Wrong email address or username
Wrong email address or username
Incorrect verification code
back to top
Search tags: upper-grades
Load new posts () and activity
Like Reblog Comment
review 2016-10-20 22:16
Coraline Review
Coraline - Neil Gaiman

Coraline follows a young girl in a new house as she explores and encounters dangerous creatures, including her other mother. It would be a perfect Halloween time story for upper grades. For a lesson, the students could create tales for the other children in the other mother's grasp, or a backstory of the other mother herself. This would allow their creative juices to flow, as well as being great practice for narrative writing. If you wanted to practice persuasive writing, the students could write why Coraline should have stayed, and why the other mother really isn't as bad as she seems.

Like Reblog Comment
review 2016-10-20 22:05
Bud, Not Buddy Review
Bud, Not Buddy - Christopher Paul Curtis

Bud, Not Buddy is a story about an orphaned boy who runs away to find who he believes is his father. The plot follows his journey through northern Michigan during the 1930's. Bud faces many challenges, and overcomes all of them. I would use this book for upper grades, probably around fourth and fifth grade. It could be tied in with a history lesson, the students could learn about how life was during the 1930's while reading the novel. It could also be a writing lesson in which the students write to Bud, or write their own extension of the story itself.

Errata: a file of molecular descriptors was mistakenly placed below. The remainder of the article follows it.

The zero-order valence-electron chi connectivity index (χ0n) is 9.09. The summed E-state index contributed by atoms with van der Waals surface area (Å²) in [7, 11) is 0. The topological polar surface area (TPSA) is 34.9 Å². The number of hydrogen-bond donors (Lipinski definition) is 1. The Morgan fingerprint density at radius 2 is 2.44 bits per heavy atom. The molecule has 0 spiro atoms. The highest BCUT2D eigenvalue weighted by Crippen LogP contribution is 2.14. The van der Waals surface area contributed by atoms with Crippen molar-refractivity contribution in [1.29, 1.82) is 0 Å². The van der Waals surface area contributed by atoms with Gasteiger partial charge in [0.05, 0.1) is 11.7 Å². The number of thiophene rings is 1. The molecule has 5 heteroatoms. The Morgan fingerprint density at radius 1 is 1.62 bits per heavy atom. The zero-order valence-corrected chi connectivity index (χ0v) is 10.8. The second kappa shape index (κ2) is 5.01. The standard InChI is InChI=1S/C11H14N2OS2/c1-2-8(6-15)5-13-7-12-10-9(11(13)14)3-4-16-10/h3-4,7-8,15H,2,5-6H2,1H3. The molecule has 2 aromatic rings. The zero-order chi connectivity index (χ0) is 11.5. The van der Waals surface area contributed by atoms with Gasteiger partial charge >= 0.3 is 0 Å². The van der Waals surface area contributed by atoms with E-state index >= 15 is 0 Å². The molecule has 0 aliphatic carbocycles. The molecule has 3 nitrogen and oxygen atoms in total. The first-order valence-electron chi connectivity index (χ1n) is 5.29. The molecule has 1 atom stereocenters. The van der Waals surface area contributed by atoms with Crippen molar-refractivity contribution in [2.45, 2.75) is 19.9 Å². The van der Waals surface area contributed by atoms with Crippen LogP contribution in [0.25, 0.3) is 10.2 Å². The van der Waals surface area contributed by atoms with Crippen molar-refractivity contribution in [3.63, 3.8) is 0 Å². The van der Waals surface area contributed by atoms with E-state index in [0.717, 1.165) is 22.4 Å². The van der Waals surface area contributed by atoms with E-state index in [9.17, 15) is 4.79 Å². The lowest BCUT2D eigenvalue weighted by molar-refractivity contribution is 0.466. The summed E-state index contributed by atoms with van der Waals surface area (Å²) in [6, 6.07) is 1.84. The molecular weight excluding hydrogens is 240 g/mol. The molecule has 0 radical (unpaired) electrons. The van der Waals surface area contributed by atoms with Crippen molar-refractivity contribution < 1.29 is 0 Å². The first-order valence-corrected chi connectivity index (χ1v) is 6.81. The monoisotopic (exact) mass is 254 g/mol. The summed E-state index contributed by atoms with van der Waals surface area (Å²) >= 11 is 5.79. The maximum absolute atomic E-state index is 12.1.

Like Reblog Comment
review 2016-09-06 23:19
Charlotte's Web Review
Charlotte's Web - E.B. White,Garth Williams,Rosemary Wells

This book is about a little pig, Wilbur, who becomes friends with a spider, Charlotte. Wilbur discovers he is going to be killed around Christmas time, and Charlotte tells him she won't let that happen, so she begins to write words in her web. This becomes an attraction for people to see, and Wilbur is saved. 

I would use this book in older grades, such as fourth through sixth. It has many lesson options, such as the anatomy and behavior of a spider. It also has the obvious literary elements to analyze, such as plot, main characters, and cause and effect.

Like Reblog Comment
review 2016-08-30 01:36
Four Famished Foxes and Fosdyke - Pamela Duncan Edwards,Henry Cole

Five foxes are left to fend for themselves while their mother takes a vacation. Four of them go hunt throughout the night, but fail each time. Meanwhile, the fifth, Fosdyke, is cooking away in the kitchen. At the end, the four foxes join their brother for a feast, realizing he was right, "a fox is a fox, whatever the food."

This book could be used to show alliteration at its finest. I would read it to third or fourth graders while they learn about alliteration. It could be a fun "end of a unit" type book, or just an extended example. They could, then, each pick a letter and create a story with the majority of words beginning with that letter. We could then "publish" them for everyone to enjoy. It is also a lovely story about one fox focusing on his talent, and then his siblings come to realize they truly do need Fosdyke's expertise. 

More posts
Your Dashboard view:
Need help?